The Consorzio del Vino Brunello di Montalcino presents Benvenuto Brunello USA 2016 in NYC, its annual trade tasting, celebrating 50 years of DOC wines and showcasing the Brunello di Montalcino 2011. The walk-around tasting featured over 40 wineries from Montalcino.
I also attended the seminar on the 2011 Brunello. I enjoy the seminar because I can taste the wine, listen to the speakers, and find out the latest news from Montalcino. The Moderator was Jeff Porter, beverage director for the Batali and Bastianich hospitality group.
There was an overview of Montalcino and then a discussion of the 2010 and 2011 vintages. Jeff Porter and the representative of the Consortium agreed that 2012 was a great vintage and a better vintage than the 2011 and I had to agree. The Consortium gave the 2010 5 stars, its highest rating and called it an outstanding vintage. The 2011 was given 4 stars and called an excellent vintage. Mr. Porter said that it would be a good restaurant wine because it is more approachable than the 2010. He added that it is a good wine for the consumer as well.
I liked the 2011 vintage and it probably will not age as long as the 2010 but that is something only time will tell.
While we use terms like more approachable, restaurant wine, consumer friendly etc, I would not even think of drinking the 2011 until 2021, after all it is a Brunello!
There were 7 wines tasted and 6 of them were my kind of wines. All of them were aged in botti, large oak barrels. Only one was aged in both 500 liter barrels and botti. There was not a barrique in sight. I asked the representative if this was done on purpose and he said the wines were picked at random. Trying to bring my point home I asked if there was a movement in Montalcino away from barriques and concentrated wines toward wines which tasted like the grape and the terroir. Mr. Porter said that he believed that this was true not only in Montalcino but in the wine world in general. He said this was in response to the consumers that now prefer this type of wine.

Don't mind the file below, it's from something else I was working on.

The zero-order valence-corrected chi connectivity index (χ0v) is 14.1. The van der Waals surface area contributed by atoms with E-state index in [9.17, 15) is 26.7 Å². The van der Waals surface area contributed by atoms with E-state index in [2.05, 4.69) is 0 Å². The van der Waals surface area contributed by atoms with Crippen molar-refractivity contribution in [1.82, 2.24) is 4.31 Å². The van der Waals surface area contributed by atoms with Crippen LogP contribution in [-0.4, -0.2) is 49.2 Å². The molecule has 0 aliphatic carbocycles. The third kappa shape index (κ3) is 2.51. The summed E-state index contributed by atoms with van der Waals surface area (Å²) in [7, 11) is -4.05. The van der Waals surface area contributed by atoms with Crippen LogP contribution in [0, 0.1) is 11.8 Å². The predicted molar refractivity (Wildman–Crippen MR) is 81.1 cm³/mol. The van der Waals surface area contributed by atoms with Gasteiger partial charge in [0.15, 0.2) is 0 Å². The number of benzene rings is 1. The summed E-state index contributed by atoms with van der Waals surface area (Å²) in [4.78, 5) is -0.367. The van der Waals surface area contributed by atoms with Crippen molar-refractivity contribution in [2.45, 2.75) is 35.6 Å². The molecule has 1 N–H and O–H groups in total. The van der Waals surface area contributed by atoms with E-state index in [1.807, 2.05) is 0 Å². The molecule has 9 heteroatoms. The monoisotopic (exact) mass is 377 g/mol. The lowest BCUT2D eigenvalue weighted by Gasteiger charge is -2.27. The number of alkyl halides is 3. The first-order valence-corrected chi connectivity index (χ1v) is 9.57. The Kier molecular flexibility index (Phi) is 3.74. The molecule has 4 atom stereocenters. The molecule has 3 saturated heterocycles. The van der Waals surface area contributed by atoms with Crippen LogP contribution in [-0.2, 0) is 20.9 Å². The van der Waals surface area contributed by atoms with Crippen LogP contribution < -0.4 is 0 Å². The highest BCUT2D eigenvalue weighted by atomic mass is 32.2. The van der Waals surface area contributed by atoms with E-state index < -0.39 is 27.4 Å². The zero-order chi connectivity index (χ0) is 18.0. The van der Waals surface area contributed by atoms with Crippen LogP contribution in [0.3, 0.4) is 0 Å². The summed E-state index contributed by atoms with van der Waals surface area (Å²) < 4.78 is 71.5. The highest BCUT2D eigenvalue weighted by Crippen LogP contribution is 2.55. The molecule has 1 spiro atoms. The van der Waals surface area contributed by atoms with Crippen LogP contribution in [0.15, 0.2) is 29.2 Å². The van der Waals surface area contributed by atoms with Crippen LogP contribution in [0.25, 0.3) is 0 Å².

Brunello Di Montalcino DOCG 2011 Belpoggio The soil is calcareous with many skeletons and the elevation is 350 meters. Traditional fermentation takes place with 15 to 18 days of maceration at a controlled temperature. The wine is aged for 24 to 36 months in 30 to 40 hl oak casks. $50
Brunello Di Montalcino 2011 DOCG Capanna. The soil is Galestro, with many stones and the elevation is 855 to 984 ft. Harvest is by hand, with careful selection of the grapes. They are immediately de-stemmed and fermentation with the skins takes place for 20 to 22 days in Slavonian vats at a controlled temperature. After drawing off, the wine completes the malolactic fermentation in the same vats where it is naturally cooled down.$40
Brunello Di Montalcino DOCG 2011 Castello Tricerchi The vineyard is at 300 meters and the exposure is south/west and the soil is clayey and sandy. Training system is spurred cordon, there are 4,000 plants/hectare and the vines are 15 years old. Harvest is by hand in early October. Maceration is in stainless steel vats at a controlled temperature for 14 days. Malolactic fermentation continues for 5 months. Aging is in 15 to 20 hl Slavonic casks for 42 month and 6 months in bottle before release. For them 2011 was a very good vintage. It has hints of black cherry, strawberry, tobacco and spice. $45